EUR/AUD edges higher after well-anticipated ECB rate cut

EUR/AUD edges higher after well-anticipated ECB rate cut
  • EUR/AUD trades moderately higher after the ECB goes ahead with an expected interest-rate cut after its June meeting. 
  • Relatively robust Australian macroeconomic data continues to cap gains for the pair. 
  • Further, the RBA governor raises the possibility of raising interest rates if inflation fails to fall sustainably. 

EUR/AUD is trading up a tenth of a percent in the 1.6360s on Thursday after the European Central Bank (ECB) announces a highly anticipated interest-rate cut of 0.25% at its June policy meeting. This brings the ECB’s main refinancing operations rate down from 4.50% to 4.25%. 

Despite lower interest rates usually proving negative for currencies – because they result in lower foreign capital inflows – the Euro rose after the announcement because it had been so widely telegraphed prior to the event. Additionally, the ECB President Christine Lagarde, gave no hints of further cuts, arguing future policy would be data dependent.  

During the press conference after the meeting Lagarde said the decision to cut interest rates had been decided on longer-term forecasts that inflation would fall to the ECB’s target in the fourth quarter of 2025.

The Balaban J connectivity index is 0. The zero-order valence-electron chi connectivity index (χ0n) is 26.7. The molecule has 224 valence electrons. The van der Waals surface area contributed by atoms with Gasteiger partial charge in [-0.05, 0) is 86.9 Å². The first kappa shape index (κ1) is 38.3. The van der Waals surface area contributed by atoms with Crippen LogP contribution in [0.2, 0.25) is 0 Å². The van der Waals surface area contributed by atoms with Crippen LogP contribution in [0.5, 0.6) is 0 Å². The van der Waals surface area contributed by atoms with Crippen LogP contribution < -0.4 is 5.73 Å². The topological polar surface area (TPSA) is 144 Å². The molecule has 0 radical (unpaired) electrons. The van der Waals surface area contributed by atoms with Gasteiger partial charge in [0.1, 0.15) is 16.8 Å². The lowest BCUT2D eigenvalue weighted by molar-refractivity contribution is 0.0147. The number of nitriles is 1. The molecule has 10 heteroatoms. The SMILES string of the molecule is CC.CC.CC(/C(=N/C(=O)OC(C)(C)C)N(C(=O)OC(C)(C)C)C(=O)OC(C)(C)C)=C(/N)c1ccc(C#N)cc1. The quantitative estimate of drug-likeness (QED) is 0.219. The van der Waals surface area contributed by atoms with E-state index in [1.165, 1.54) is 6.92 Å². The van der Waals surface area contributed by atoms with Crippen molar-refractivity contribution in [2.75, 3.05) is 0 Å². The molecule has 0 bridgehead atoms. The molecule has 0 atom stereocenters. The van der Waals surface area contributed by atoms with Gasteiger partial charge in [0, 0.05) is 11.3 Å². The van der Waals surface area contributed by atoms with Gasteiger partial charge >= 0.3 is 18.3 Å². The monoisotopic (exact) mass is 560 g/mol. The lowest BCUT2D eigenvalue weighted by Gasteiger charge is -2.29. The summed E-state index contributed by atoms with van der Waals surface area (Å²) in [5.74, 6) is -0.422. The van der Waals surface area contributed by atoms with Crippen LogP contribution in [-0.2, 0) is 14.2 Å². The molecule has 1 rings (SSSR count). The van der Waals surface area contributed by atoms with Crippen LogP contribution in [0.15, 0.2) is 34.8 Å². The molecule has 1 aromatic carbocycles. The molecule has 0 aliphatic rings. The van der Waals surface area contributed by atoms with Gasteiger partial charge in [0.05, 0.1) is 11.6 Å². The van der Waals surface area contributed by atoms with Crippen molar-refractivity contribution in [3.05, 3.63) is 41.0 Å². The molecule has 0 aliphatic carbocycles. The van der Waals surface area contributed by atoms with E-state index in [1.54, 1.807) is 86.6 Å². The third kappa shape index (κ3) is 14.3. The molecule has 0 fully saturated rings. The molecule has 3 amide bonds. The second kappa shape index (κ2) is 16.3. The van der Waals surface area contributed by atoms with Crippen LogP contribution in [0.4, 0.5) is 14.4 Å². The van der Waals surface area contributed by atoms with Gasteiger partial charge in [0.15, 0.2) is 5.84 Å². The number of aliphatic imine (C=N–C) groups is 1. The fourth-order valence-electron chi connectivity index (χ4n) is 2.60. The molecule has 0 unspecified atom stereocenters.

In the short-term, inflation would remain elevated, Lagarde said, but “will then decline towards target in the second half of 2025.”

The decision comes after a string of lower-than-expected macroeconomic releases for the euro area. On Wednesday, Eurozone factory-gate prices fell by 1.0% in May on a month-over-month basis when analysts had expected a more moderate 0.5% decline. Eurozone Retail Sales in April, meanwhile, declined by a greater-than-expected 0.5% versus estimates of minus 0.3%, and the previous month’s figure was revised down.  

Whilst in the US, services sector data surprised to the upside, it was a different story in Europe, where May HCOB Services PMI was revised down to 53.2 from the 53.3 initial estimate. High services inflation has been a key reason why the ECB held back from cutting interest rates earlier. 

Australian data overall strong, RBA not for cutting 

In Australia recent data has been overall strong. Lending data on Thursday showed New Housing Loans rising by 4.8% month-over-month in April when economists had only expected 1.5% rise. The Trade Balance, meanwhile, showed a surplus of 6.548 billion (AUD) in May, beating forecasts of 5.5 billion, and even though Q1 GDP growth undershot estimates of 0.2% MoM and 1.2% YoY, it did so only by one basis point – some economists such as those at Westpac had expected growth to be flat or even negative. The miss, therefore, was not seen as especially negative. 

This has overall supported the Australian Dollar (negative for EUR/AUD) as it continues to reinforce the Reserve Bank of Australia’s (RBA) wait-and-see policy stance. 

Of all the G10 central banks the RBA is expected to be the last to cut interest rates, thus providing a supportive backdrop for AUD. Recently the RBA Governor Michelle Bullock even stated that the RBA would not hesitate to raise interest rates if inflation did not look like it was falling back down to the RBA’s 1%-3% target in a sustainable manner. The Minutes from the May policy meeting also revealed the RBA governing council openly discussing the possibility of rate hikes in a scenario where inflation remained high.  

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